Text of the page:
Now we can do a basic analysis of marriage in the USA. Current illegitimacy rates are as follows:

    Black 73%

    Hispanic 53%

    White 29%

    for an overall rate of 41%. The future of the USA has been written. Currently the rate of illegitimacy for women of all races under 30 is 52%.

    “Once a society departs from a social norm of absolute marital monogamy, social chaos ensues within three generations.” — Anthropologist Joseph Daniel Unwin

    Will things change? The west is essentially finished. People love fairy tales and they can’t get enought of them – simply look at television and the press. I will be 70 at my next birthday. I feel sorry for my children and grandchildren.

  • goral

    “Demography is Destiny.” Look at our cities and see how true to the letter that statement is.
    America is, right now, running the Gran Torino in a closed garage and taking in clouds of CO2.
    How many more of Coloreds and Orientals Too can Uncle Sam take in before the populace of a nation no longer match its history and culture.

  • wild rose

    The demographics in our country have indeed changed the country we once knew. We’ll always need people from other countries to fill jobs in the US. Mother Teresa was correct to say that a country that kills its young has no future.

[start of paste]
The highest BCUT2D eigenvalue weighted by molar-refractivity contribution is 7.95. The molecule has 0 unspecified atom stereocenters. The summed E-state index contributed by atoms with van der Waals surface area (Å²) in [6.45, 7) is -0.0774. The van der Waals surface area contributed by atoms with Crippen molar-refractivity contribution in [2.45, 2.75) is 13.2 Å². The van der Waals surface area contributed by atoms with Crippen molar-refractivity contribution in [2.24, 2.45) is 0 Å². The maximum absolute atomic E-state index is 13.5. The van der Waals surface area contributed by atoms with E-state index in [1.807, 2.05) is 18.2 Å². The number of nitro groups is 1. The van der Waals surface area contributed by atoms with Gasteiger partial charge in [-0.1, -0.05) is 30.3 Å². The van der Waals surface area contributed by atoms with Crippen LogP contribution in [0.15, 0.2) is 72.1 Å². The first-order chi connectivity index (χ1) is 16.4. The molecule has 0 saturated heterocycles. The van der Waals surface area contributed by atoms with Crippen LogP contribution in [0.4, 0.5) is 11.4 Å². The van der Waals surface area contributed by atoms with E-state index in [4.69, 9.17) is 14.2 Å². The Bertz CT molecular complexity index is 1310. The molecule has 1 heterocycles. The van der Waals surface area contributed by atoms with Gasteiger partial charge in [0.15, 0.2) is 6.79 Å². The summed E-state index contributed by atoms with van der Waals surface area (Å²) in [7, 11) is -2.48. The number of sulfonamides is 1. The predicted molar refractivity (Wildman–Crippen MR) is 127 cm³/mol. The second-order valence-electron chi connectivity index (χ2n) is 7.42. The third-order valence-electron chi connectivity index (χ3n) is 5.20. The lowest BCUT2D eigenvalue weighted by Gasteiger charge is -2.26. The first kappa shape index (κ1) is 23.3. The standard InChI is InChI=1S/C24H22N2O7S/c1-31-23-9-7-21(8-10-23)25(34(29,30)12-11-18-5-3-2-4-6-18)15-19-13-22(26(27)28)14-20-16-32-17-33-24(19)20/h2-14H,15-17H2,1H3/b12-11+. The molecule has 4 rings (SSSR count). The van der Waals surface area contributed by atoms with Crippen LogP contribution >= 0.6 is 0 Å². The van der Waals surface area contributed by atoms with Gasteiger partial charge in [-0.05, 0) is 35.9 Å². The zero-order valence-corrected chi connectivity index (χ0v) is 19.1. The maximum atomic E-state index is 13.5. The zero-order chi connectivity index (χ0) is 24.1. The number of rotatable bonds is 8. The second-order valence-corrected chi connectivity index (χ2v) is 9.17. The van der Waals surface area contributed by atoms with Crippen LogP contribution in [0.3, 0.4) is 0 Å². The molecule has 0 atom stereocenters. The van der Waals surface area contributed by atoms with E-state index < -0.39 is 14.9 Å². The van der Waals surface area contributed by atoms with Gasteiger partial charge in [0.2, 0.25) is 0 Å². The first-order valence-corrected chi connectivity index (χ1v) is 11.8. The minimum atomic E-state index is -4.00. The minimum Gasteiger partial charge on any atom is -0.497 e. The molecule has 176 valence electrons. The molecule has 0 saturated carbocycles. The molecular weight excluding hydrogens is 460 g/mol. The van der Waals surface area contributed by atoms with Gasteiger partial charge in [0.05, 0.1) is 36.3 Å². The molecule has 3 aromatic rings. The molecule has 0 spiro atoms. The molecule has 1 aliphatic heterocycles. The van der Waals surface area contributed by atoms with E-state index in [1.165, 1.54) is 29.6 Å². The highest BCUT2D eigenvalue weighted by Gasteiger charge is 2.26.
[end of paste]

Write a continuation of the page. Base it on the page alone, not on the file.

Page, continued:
Fr. John McConnell wrote: “In the United States since 1973 more than 50 million future citizens have been aborted, the contraceptive mentality has brought the middle-class population below replacement level for the first time in our history, the top money-making entertainment industry is Internet pornography, and the easing of divorce laws has encouraged adultery and split up families with devastating impact on millions of children. Now, in perhaps the final step, traditional marriage between one man and one woman is gradually becoming merely one more option.”

    Goral, I have hope for our country’s freedom. The attendance at the Easter weekend liturgies are sign of hope. The good attendance of young people at our parish Faith Formation classes are the greatest a sign of hope.

  • goral

    All of us believers have hope, Wild Rose. We are ever optimists because of the Resurrection, because of Easter and Spring and new life.
    Yet the trend has us moving in a certain direction, a direction that will most definitely have dire consequences.
    We can all see that we are no longer flourishing as a Christian nation. All the reasons and causes stated in the article and comments have us mired in sin, stagnation and moral apathy.

    Divine Mercy Sunday is reminding us that the Lord forever extends to US another opportunity, for the sake of His Sorrowful Passion.

  • I think we are witnessing Our Lady’s prediction at Fatima coming true – “various nations will be annihilated.”